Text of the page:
Ancient Greece

Reading Level
     edHelper's suggested reading level:   grades 6 to 8
     Flesch-Kincaid grade level:   7.62

     challenging words:    affluent, latter, hailed, red-hot, hence, astronomy, socrates, extremely, fond, philosopher, chaos, religion, philosophy, theory, uncomfortable, ancient
     content words:    Ancient Greece, Golden Age

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By Vickie Chao

1     Ancient Greece had many famous philosophers. Socrates, Aristotle, and Plato were three such men that we are most familiar with. But before the trio had even made a name for themselves, there was another philosopher who played an important role in shaping up the Golden Age of Athens (or the Age of Pericles, circa 461 B.C. - 429 B.C.). That philosopher was Anaxagoras.
2     Anaxagoras was born in the city of Clazomenae (present-day Kilizman, Turkey) around 500 B.C. To the best of our knowledge, he probably came from a rather affluent family. Yet in his pursuit of knowledge, he gave up all his properties and moved to Athens in his twenties. He stayed there for nearly four decades.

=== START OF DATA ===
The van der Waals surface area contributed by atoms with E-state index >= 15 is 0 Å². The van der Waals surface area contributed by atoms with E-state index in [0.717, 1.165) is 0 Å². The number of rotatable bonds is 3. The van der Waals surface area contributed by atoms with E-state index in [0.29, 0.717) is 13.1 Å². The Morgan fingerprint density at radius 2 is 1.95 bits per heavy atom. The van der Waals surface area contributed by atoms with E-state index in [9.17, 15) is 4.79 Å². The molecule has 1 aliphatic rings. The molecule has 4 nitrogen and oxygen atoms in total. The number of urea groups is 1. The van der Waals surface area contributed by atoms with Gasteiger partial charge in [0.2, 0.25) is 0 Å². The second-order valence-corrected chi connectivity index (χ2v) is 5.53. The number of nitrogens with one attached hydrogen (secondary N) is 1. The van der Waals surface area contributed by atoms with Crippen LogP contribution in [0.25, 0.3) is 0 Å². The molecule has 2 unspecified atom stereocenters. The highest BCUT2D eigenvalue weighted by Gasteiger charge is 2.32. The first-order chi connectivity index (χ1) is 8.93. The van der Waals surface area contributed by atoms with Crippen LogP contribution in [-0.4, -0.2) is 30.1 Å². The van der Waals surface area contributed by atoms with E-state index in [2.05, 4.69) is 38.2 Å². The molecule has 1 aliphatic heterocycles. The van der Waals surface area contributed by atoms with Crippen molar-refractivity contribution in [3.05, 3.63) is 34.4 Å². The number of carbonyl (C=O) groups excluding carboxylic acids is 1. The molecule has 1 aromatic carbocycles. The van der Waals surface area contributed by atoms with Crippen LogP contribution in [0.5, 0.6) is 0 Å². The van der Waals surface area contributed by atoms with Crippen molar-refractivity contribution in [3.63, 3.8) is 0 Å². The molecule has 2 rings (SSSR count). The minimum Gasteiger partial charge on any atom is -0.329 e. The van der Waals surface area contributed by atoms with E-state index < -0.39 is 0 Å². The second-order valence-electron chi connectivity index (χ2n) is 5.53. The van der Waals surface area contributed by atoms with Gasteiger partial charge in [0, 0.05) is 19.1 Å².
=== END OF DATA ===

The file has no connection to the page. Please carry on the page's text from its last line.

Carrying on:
3     During his time in Athens, Anaxagoras focused on two topics in particular. One was philosophy. The other was science. He often combined the two, trying to use the latter to explain the former. He believed that "Mind" (Nous) was the source of motion. He described it as "the thinnest of all things" and "unmixed." What he meant to say was that everything else was infinitely divisible. Even the smallest particle (such as a speck of dust) contained a portion of all other particles. He called those miniature elements "seeds of all things." Now since Nous was the only exception to the rule, it set the unarranged matter into rotating motion. It created order out of chaos.

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